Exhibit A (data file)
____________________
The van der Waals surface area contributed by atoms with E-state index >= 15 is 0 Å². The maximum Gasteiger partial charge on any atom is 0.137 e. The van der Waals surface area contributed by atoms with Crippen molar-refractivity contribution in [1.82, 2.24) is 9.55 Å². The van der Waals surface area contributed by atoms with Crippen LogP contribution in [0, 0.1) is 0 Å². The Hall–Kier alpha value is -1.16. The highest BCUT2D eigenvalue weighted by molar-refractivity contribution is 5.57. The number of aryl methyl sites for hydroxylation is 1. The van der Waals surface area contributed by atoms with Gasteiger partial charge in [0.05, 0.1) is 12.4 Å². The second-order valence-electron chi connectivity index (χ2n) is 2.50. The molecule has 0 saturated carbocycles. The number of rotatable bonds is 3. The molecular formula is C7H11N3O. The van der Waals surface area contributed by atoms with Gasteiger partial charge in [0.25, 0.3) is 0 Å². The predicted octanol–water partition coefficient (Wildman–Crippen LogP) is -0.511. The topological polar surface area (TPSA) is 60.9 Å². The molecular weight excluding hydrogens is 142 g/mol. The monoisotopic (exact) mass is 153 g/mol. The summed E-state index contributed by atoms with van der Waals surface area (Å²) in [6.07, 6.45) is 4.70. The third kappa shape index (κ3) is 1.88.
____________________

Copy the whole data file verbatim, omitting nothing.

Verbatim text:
The van der Waals surface area contributed by atoms with E-state index >= 15 is 0 Å². The maximum Gasteiger partial charge on any atom is 0.137 e. The van der Waals surface area contributed by atoms with Crippen molar-refractivity contribution in [1.82, 2.24) is 9.55 Å². The van der Waals surface area contributed by atoms with Crippen LogP contribution in [0, 0.1) is 0 Å². The Hall–Kier alpha value is -1.16. The highest BCUT2D eigenvalue weighted by molar-refractivity contribution is 5.57. The number of aryl methyl sites for hydroxylation is 1. The van der Waals surface area contributed by atoms with Gasteiger partial charge in [0.05, 0.1) is 12.4 Å². The second-order valence-electron chi connectivity index (χ2n) is 2.50. The molecule has 0 saturated carbocycles. The number of rotatable bonds is 3. The molecular formula is C7H11N3O. The van der Waals surface area contributed by atoms with Gasteiger partial charge in [0.25, 0.3) is 0 Å². The predicted octanol–water partition coefficient (Wildman–Crippen LogP) is -0.511. The topological polar surface area (TPSA) is 60.9 Å². The molecular weight excluding hydrogens is 142 g/mol. The monoisotopic (exact) mass is 153 g/mol. The summed E-state index contributed by atoms with van der Waals surface area (Å²) in [6.07, 6.45) is 4.70. The third kappa shape index (κ3) is 1.88.